A joint Fermilab/SLAC publication
Photo of Lonely chairs
Rebeca Gonzalez Suarez

Lonely chairs at CERN

05/08/15

Over the past year, the “Lonely Chairs at CERN” photography blog has let the chairs do the talking.

When CMS physicist Rebeca Gonzalez Suarez of the University of Nebraska, Lincoln, created a Tumblr called “Lonely Chairs at CERN” one year ago, she was not expecting the immediate reaction it garnered.  Within days, the blog picked up thousands of followers and had been featured in Gizomodo and The Guardian.

“The response inside CERN was very positive, but the response outside CERN was overwhelming,” she says. “I’ve gotten a lot of followers who are really into science and very excited about CERN. They comment about wanting to work here—sometimes on the ugliest chair I’ve posted.”

The blog showcases an older, perhaps grittier side of the laboratory—one that is very familiar to CERNois but can be somewhat surprising to the rest of the world.

“I like CERN the way it is, and sometimes it is difficult to show what CERN looks like on the inside,” she says. “What makes CERN so unique, and the part I like most, is that it has been here for 60 years and you can tell. That’s a good thing. It helps put you and your work into context. People were working here before you and they were doing the same things that you are doing—maybe even using the same chair.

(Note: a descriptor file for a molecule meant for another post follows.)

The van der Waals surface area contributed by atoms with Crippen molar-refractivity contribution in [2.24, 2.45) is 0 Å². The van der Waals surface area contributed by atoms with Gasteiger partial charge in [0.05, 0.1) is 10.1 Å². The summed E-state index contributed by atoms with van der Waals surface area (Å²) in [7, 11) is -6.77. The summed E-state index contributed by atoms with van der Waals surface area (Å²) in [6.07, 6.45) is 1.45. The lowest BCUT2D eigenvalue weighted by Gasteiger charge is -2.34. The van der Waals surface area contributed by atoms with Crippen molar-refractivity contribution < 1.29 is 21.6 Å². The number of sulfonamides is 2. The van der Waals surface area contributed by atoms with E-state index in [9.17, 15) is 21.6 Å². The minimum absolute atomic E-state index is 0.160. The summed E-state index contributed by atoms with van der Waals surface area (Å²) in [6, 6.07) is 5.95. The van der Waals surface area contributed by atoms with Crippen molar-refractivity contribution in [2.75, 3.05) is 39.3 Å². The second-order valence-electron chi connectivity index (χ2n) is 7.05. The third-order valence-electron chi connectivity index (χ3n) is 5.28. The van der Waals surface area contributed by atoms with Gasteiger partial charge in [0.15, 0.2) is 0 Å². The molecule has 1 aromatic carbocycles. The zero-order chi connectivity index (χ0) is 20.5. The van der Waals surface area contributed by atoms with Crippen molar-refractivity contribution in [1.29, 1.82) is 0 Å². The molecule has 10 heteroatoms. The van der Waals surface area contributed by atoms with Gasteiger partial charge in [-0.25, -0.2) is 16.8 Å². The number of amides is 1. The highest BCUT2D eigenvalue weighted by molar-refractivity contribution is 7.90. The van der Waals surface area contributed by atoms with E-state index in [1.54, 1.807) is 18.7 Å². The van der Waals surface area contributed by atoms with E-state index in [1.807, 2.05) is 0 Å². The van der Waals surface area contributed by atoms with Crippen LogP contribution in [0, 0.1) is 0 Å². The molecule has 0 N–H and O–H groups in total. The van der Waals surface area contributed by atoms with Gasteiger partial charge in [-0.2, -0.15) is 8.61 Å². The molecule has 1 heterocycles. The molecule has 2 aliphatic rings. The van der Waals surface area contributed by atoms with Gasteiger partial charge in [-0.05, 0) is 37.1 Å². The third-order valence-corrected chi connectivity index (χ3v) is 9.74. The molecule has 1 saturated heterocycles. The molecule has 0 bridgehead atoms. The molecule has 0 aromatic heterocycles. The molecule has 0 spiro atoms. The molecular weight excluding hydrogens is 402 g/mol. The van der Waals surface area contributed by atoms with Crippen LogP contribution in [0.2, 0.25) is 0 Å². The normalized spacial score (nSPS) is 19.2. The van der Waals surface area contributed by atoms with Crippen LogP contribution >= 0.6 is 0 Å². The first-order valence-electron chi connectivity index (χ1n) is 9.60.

“Everyone likes to have new things,” she says. “All the new buildings and new elevators are great... but the spirit of CERN is also in the old stuff. New things can be practical and pretty, but they are lacking in history. I like best the character you find in old things.”

As “Lonely Chairs at CERN” nears 20,000 followers, Gonzalez Suarez has no plans to slow down: “I am wondering when people will get tired of chairs, or when I will simply run out. But so far—I still have lots to go.”

As for her own chair? Gonzalez Suarez assures us it is just as bleak: “My chair is really, really old—I have no idea how many physicists have sat there but... a lot.”


A version of this article was originally published by the CERN Bulletin.

 

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